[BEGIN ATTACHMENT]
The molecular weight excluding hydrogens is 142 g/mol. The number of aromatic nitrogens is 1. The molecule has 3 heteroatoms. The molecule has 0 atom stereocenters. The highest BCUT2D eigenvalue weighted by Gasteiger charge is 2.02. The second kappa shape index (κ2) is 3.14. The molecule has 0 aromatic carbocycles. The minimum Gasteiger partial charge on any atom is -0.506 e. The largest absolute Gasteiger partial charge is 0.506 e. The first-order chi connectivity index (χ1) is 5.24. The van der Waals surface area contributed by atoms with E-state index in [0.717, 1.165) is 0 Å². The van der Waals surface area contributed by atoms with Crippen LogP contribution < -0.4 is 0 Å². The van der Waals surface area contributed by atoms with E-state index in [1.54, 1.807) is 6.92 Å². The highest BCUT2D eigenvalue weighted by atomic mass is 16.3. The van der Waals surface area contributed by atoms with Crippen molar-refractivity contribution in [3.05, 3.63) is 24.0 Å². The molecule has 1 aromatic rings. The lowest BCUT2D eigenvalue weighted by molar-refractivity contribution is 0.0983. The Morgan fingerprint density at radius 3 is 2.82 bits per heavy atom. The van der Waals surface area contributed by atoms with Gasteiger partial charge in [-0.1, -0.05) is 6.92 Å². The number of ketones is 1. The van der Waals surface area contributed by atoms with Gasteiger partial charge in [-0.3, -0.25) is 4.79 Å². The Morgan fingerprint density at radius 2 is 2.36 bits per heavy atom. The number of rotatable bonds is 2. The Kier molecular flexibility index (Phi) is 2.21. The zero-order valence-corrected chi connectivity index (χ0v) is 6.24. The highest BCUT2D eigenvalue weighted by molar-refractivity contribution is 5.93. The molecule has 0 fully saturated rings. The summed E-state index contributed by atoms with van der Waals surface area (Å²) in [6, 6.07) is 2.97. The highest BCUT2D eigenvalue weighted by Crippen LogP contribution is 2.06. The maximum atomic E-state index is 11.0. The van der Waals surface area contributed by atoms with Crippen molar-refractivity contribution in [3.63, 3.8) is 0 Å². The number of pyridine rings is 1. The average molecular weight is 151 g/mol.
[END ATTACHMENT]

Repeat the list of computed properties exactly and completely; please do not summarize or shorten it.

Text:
The molecular weight excluding hydrogens is 142 g/mol. The number of aromatic nitrogens is 1. The molecule has 3 heteroatoms. The molecule has 0 atom stereocenters. The highest BCUT2D eigenvalue weighted by Gasteiger charge is 2.02. The second kappa shape index (κ2) is 3.14. The molecule has 0 aromatic carbocycles. The minimum Gasteiger partial charge on any atom is -0.506 e. The largest absolute Gasteiger partial charge is 0.506 e. The first-order chi connectivity index (χ1) is 5.24. The van der Waals surface area contributed by atoms with E-state index in [0.717, 1.165) is 0 Å². The van der Waals surface area contributed by atoms with Crippen LogP contribution < -0.4 is 0 Å². The van der Waals surface area contributed by atoms with E-state index in [1.54, 1.807) is 6.92 Å². The highest BCUT2D eigenvalue weighted by atomic mass is 16.3. The van der Waals surface area contributed by atoms with Crippen molar-refractivity contribution in [3.05, 3.63) is 24.0 Å². The molecule has 1 aromatic rings. The lowest BCUT2D eigenvalue weighted by molar-refractivity contribution is 0.0983. The Morgan fingerprint density at radius 3 is 2.82 bits per heavy atom. The van der Waals surface area contributed by atoms with Gasteiger partial charge in [-0.1, -0.05) is 6.92 Å². The number of ketones is 1. The van der Waals surface area contributed by atoms with Gasteiger partial charge in [-0.3, -0.25) is 4.79 Å². The Morgan fingerprint density at radius 2 is 2.36 bits per heavy atom. The number of rotatable bonds is 2. The Kier molecular flexibility index (Phi) is 2.21. The zero-order valence-corrected chi connectivity index (χ0v) is 6.24. The highest BCUT2D eigenvalue weighted by molar-refractivity contribution is 5.93. The molecule has 0 fully saturated rings. The summed E-state index contributed by atoms with van der Waals surface area (Å²) in [6, 6.07) is 2.97. The highest BCUT2D eigenvalue weighted by Crippen LogP contribution is 2.06. The maximum atomic E-state index is 11.0. The van der Waals surface area contributed by atoms with Crippen molar-refractivity contribution in [3.63, 3.8) is 0 Å². The number of pyridine rings is 1. The average molecular weight is 151 g/mol.